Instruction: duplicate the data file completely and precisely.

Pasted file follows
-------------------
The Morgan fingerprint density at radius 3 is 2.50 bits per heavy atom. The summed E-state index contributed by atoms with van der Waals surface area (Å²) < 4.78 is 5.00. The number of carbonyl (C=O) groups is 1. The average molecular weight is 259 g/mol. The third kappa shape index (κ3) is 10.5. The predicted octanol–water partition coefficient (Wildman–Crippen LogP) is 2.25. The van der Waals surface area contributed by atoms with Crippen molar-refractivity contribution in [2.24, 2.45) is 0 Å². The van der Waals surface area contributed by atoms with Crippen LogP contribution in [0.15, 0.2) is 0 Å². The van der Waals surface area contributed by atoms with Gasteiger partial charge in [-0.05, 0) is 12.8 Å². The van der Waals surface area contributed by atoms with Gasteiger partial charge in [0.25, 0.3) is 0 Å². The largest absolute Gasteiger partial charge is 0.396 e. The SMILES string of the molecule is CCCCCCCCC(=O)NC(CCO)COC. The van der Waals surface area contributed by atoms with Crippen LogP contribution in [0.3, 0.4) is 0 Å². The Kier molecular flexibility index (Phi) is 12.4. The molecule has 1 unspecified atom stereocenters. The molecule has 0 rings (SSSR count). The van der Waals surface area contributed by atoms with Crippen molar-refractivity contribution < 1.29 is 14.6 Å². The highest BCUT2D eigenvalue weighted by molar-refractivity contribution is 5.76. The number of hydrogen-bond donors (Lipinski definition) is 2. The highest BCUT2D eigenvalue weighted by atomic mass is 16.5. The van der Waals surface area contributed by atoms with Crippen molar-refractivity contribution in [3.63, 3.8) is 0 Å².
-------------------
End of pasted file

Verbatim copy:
The Morgan fingerprint density at radius 3 is 2.50 bits per heavy atom. The summed E-state index contributed by atoms with van der Waals surface area (Å²) < 4.78 is 5.00. The number of carbonyl (C=O) groups is 1. The average molecular weight is 259 g/mol. The third kappa shape index (κ3) is 10.5. The predicted octanol–water partition coefficient (Wildman–Crippen LogP) is 2.25. The van der Waals surface area contributed by atoms with Crippen molar-refractivity contribution in [2.24, 2.45) is 0 Å². The van der Waals surface area contributed by atoms with Crippen LogP contribution in [0.15, 0.2) is 0 Å². The van der Waals surface area contributed by atoms with Gasteiger partial charge in [-0.05, 0) is 12.8 Å². The van der Waals surface area contributed by atoms with Gasteiger partial charge in [0.25, 0.3) is 0 Å². The largest absolute Gasteiger partial charge is 0.396 e. The SMILES string of the molecule is CCCCCCCCC(=O)NC(CCO)COC. The van der Waals surface area contributed by atoms with Crippen LogP contribution in [0.3, 0.4) is 0 Å². The Kier molecular flexibility index (Phi) is 12.4. The molecule has 1 unspecified atom stereocenters. The molecule has 0 rings (SSSR count). The van der Waals surface area contributed by atoms with Crippen molar-refractivity contribution < 1.29 is 14.6 Å². The highest BCUT2D eigenvalue weighted by molar-refractivity contribution is 5.76. The number of hydrogen-bond donors (Lipinski definition) is 2. The highest BCUT2D eigenvalue weighted by atomic mass is 16.5. The van der Waals surface area contributed by atoms with Crippen molar-refractivity contribution in [3.63, 3.8) is 0 Å².